Some of these are pretty freaky.
Living through a global pandemic might be post-apocalyptic enough for some, but if you want to add an extra layer of creepiness to your life, traipsing through abandoned (and likely haunted) places might be for you. Plus, there’s nowhere better for social distancing. To help you find the state’s most fascinating abandoned spaces, we’ve rounded up our top picks to explore.
Christmas Tree Inn
Santa Claus Acres
When you were a kid and you wrote letters to Santa, they probably ended up here. But a jolly old man in a red suit wasn’t on the receiving end of your Christmas wish list (that’s why you never got what you asked for). Originating in 1937, Santa Claus gained popularity as a tourist spot, but by the ‘70s business had started to decline, and by 1995 the town was empty. Today you can still see Santa’s face plastered around town, accompanied by a lot of graffiti.
The Lisa Frank Factory
This one might not be completely abandoned—rumor has it a single employee still frequents the decrepit office space—but what was once a colorful tribute to a ‘90s school supply empire is now a mysterious relic from another time. We don’t recommend scaling the fence that surrounds the building, but even from the street the colorfully painted warehouse, shimmering wall of windows and striking horse statue are worth a peep.
The Domes of Casa Grande
The super-creepy, super-cool Casa Grande Domes were first built back in 1982 by a California-based tech company. But, when the company went bankrupt more than 30 years ago, they abandoned ship. The domes attract quite a few interesting groups of people, from paranormal enthusiasts to ritualistic covens, and of course teenage punks who raided their parents’ liquor cabinet. Today, the domes have started to crumble, so you’re only able to see them from the road—no trespassing allowed!
KOA’s desolate campground
East of Flagstaff, Two Guns was once a booming tourist stop off of Route 66 outfitted with a gas station, souvenir shop, and even a zoo that housed bobcats and panthers. The destination didn’t close down because one of the cats escaped its cage and had a tourist for dinner. Like many Route 66 stops that were bypassed by I-40, it died a quick death and today it’s in ruins.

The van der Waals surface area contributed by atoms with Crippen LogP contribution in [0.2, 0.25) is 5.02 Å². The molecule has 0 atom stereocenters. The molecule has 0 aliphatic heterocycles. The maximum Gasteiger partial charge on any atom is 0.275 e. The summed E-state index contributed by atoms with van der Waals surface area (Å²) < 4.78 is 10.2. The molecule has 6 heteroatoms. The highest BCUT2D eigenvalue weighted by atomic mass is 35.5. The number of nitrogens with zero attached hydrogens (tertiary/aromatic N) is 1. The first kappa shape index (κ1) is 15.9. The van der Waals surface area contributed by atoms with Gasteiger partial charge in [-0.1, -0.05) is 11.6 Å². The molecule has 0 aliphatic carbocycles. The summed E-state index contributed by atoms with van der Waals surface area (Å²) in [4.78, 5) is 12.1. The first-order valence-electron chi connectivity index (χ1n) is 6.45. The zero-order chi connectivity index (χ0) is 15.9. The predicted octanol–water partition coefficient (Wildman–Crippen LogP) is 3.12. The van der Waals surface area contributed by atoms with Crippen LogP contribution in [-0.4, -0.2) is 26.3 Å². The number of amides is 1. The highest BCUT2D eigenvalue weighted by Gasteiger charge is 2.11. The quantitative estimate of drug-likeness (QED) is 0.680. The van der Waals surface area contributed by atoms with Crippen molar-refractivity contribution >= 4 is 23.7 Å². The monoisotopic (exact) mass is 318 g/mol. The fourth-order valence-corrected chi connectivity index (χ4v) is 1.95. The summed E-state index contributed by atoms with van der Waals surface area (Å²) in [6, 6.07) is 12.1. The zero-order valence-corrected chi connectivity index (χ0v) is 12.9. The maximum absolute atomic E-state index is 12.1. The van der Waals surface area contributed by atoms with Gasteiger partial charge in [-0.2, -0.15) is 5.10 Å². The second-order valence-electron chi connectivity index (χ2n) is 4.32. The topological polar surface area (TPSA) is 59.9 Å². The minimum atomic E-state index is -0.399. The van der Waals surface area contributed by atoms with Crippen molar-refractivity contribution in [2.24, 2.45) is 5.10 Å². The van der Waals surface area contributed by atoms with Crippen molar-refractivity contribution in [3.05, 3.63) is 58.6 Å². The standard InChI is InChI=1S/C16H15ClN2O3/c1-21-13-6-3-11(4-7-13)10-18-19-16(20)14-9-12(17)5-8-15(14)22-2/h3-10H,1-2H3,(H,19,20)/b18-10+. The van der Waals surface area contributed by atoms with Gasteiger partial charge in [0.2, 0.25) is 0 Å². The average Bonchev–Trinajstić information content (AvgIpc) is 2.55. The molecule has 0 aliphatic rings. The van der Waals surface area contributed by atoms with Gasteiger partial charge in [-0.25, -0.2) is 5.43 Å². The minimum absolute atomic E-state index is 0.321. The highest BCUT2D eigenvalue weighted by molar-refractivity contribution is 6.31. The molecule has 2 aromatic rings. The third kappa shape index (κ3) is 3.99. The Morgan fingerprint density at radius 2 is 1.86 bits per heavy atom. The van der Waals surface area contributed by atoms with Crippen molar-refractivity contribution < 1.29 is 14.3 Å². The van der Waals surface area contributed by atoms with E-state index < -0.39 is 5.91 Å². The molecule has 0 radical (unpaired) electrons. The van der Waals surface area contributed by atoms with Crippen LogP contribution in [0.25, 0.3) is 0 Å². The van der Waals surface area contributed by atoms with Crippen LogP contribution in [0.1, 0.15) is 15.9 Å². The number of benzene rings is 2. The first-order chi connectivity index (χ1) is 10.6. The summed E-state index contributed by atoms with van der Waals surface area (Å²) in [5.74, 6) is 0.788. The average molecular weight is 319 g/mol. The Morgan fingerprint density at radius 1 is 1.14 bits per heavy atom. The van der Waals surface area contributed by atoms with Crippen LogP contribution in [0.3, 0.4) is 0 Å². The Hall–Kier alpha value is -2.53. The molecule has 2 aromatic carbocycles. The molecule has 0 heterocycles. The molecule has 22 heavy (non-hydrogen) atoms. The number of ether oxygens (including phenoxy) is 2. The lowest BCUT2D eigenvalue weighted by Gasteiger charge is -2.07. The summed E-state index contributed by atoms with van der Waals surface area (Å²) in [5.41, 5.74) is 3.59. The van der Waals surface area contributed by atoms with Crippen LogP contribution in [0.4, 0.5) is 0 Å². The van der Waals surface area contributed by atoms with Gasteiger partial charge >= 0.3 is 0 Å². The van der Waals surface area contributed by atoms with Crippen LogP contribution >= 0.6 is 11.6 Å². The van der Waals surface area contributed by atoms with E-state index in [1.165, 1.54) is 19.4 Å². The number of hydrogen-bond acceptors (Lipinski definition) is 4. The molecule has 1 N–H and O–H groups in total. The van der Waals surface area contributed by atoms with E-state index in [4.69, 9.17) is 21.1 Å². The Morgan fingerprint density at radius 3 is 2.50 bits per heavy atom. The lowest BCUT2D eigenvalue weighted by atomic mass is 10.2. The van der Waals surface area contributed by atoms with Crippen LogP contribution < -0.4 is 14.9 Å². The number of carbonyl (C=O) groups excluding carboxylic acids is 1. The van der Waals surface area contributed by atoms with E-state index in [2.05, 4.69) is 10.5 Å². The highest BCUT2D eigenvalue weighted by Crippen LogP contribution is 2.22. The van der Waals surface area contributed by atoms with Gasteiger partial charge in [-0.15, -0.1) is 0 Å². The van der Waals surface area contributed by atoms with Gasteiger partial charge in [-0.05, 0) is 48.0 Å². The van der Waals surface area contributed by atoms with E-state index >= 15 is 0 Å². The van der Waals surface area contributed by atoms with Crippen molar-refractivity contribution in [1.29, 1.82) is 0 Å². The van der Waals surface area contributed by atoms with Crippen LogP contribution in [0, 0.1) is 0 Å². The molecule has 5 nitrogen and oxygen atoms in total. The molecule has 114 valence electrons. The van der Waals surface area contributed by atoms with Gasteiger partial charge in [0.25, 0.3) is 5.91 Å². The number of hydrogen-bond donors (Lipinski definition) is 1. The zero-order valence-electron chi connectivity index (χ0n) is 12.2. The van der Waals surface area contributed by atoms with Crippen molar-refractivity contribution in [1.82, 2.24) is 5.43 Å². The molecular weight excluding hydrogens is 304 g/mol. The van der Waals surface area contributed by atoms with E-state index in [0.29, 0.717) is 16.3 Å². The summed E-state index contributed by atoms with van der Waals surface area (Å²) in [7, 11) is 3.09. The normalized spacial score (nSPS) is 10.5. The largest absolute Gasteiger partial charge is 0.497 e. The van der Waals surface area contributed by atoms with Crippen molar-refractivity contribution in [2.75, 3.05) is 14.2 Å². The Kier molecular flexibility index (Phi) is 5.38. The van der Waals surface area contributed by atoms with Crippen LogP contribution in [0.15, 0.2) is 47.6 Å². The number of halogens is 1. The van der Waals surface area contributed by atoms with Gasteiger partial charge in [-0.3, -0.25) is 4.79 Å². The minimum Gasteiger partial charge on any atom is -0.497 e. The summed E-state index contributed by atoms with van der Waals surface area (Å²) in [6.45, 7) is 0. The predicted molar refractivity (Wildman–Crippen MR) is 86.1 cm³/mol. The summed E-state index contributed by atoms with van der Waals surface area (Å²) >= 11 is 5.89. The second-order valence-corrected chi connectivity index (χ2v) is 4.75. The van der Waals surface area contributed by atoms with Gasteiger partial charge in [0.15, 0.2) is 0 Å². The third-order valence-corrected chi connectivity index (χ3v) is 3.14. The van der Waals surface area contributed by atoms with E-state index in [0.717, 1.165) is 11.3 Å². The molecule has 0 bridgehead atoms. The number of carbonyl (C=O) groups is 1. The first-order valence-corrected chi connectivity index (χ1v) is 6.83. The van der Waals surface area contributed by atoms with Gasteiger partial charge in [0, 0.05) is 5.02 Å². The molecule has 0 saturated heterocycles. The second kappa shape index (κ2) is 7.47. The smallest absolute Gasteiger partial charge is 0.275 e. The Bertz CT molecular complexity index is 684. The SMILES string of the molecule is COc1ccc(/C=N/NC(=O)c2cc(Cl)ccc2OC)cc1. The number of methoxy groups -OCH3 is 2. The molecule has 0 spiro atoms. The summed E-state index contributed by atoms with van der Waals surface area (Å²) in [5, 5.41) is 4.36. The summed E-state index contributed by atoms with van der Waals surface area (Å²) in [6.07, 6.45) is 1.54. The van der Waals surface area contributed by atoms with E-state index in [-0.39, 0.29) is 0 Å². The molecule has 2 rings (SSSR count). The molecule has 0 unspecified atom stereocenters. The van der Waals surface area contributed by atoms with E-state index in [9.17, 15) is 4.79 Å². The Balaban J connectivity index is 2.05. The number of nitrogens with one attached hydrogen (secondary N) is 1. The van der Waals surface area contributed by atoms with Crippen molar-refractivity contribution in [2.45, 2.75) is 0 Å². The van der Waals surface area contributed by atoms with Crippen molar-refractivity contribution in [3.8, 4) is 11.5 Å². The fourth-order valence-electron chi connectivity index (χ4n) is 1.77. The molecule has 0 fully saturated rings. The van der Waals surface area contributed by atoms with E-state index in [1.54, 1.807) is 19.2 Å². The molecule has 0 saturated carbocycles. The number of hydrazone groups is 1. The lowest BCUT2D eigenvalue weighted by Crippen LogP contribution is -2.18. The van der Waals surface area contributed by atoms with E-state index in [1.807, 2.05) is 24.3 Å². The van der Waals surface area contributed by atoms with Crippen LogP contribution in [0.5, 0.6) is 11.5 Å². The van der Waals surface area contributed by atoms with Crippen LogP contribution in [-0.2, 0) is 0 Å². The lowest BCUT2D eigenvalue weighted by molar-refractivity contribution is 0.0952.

Salt River Canyon
There’s something really creepy about abandoned jails and prisons—Alcatraz, anybody? So, the empty jailhouse in Salt River Canyon didn’t actually house any Wild West outlaws, notorious killers, or criminals, it was just built as a fun spot for tourists to take photos while fueling up their cars. But it’s still pretty creepy.
Wupatki National Monument
The protected site located near Flagstaff is home to a number of sandstone dwellings that were built by the Pueblo people. Evidence of the first inhabitants date way back to 500 AD. Wupatki is the largest building on the site, with more than 100 rooms. In the late 1960s it was added to the National Register of Historic Places to ensure that what’s left of the ancient site is preserved.
Twin Arrows trading post
The Twin Arrows trading post is just another abandoned pit stop along historic Route 66. Towering 25ft faded red and yellow arrows constructed from telephone poles neighbor the gas station, diner, and empty curio shop today. Twin Arrows is owned by the Hopi tribe and there’s been talk about restoring the area, but it still remains boarded up and in decay, overcome by Arizona’s harsh elements and weeds.
Vulture Gold Mine
Vulture City was established at the height of the California Gold Rush in 1863. After several years of success, Vulture Mine was shut down temporarily by a regulatory agency in 1942, and permanently soon after. The site is no stranger to legend and urban myths. Some say the property is haunted, and we’d take their word for it. Over a dozen men met their fate at the hanging tree, an old ironwood for theft during the mine’s heyday. Today you can check out the mine for yourself for $15.
Tumacacori Mission ruins
Made up of adobe, wood, and plaster (Hey! This must be where modern-day architects found inspiration to build the entire city of Phoenix!) the Tumacacori Mission ruins have been a Southern Arizona landmark since 1691, when the village was established. Missionaries, settlers, and soldiers have all passed through, making their mark on the rich culture that exists there presently. Not much remains of the early settlements, but today the historical site is preserved and protected by the National Park Service and it’s open to the public.